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20th Jan 2022

Delay austerity and increase investment, IMF warns UK

  • Lagarde: go for growth not further cuts, the IMF has warned (Photo: World Economic Forum)

The UK should delay plans to push through further austerity measures worth £10 billion (€12 billion), the International Monetary Fund (IMF) warned on Wednesday.

Speaking on Wednesday (22 May) following the completion of a two week mission in London, IMF deputy director David Lipton called on the Conservative-led government to delay new tax rises and spending cuts

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The extra cuts would "pose headwinds to growth…..at a time when resources in the economy are under-utilised," said the Washington-based institution.

Instead, the IMF urged London to bring forward plans to invest in infrastructure projects and to offer incentives for private investment by reducing corporate tax rates.

The government "could undertake a reform of property taxes and consider broadening the VAT base" to pay for the measures.

It also urged the government to prepare the sale of taxpayer owed stakes in the RBS and Lloyds' bank.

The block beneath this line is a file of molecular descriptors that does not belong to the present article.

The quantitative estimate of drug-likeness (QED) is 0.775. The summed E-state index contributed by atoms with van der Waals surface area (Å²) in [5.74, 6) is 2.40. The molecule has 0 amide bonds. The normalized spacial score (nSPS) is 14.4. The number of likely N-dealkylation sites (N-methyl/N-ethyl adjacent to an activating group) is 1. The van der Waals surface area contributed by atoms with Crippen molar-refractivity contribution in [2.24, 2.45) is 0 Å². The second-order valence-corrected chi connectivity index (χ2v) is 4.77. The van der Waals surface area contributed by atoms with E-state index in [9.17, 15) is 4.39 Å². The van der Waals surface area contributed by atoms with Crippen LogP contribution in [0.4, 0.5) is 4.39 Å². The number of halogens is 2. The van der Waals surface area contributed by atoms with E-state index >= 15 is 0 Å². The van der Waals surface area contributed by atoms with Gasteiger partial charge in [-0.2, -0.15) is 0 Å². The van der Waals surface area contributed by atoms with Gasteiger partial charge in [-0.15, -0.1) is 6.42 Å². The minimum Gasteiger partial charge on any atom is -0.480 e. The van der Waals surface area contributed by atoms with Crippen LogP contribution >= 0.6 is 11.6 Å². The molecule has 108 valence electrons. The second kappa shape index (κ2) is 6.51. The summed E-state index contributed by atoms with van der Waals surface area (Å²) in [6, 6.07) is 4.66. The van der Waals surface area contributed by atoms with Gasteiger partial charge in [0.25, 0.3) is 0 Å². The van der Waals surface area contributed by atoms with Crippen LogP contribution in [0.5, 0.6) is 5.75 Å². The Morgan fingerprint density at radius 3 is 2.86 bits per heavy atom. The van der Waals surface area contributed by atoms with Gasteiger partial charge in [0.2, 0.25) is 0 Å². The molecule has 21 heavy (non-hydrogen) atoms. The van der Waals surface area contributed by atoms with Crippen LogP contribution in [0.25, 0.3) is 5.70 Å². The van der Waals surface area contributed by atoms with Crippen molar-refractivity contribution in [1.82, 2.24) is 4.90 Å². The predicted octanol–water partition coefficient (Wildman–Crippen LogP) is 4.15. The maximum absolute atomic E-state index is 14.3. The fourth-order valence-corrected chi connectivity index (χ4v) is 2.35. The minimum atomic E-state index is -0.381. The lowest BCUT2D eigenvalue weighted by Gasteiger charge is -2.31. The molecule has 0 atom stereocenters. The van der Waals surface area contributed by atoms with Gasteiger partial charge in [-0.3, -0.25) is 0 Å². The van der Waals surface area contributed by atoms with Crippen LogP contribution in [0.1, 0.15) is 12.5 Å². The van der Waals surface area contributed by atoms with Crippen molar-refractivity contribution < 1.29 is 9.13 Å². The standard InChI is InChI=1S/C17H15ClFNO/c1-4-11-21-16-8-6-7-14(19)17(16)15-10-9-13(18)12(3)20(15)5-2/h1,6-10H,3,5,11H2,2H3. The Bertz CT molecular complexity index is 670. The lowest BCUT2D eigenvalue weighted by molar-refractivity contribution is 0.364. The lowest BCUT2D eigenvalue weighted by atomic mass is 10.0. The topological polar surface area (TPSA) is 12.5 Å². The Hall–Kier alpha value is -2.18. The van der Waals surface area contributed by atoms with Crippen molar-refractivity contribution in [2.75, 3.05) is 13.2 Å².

"It's useful for the economy for some infrastructure and other measures to be brought towards the present. That would reduce the drag in this year and in the coming years," added Lipton.

Although Britain narrowly avoided a triple dip recession by recording economic growth of 0.3 percent in the first quarter of 2013, output is still below its pre-crash level in 2007.

Income per person is still 6 percent below 2007 levels. It is also attempting to reduce one of the largest budget deficits in the EU, while the country's debt pile has nearly doubled since 2008 and is expected to reach 99 percent of GDP in 2014.

The IMF estimates that the UK economy will expand by 0.7 percent in 2013 if the government sticks to its £10 billion of tax and spending measures, a figure which it believes would rise to 1.3 percent if the cuts were pushed back for a year.

The IMF's announcement is the latest sign that economic experts believe that the pace of deficit reduction should be slowed to allow stronger economic growth. The European Commission has also indicated that a number of countries, including France and Spain, should be given extra time to balance their budgets.

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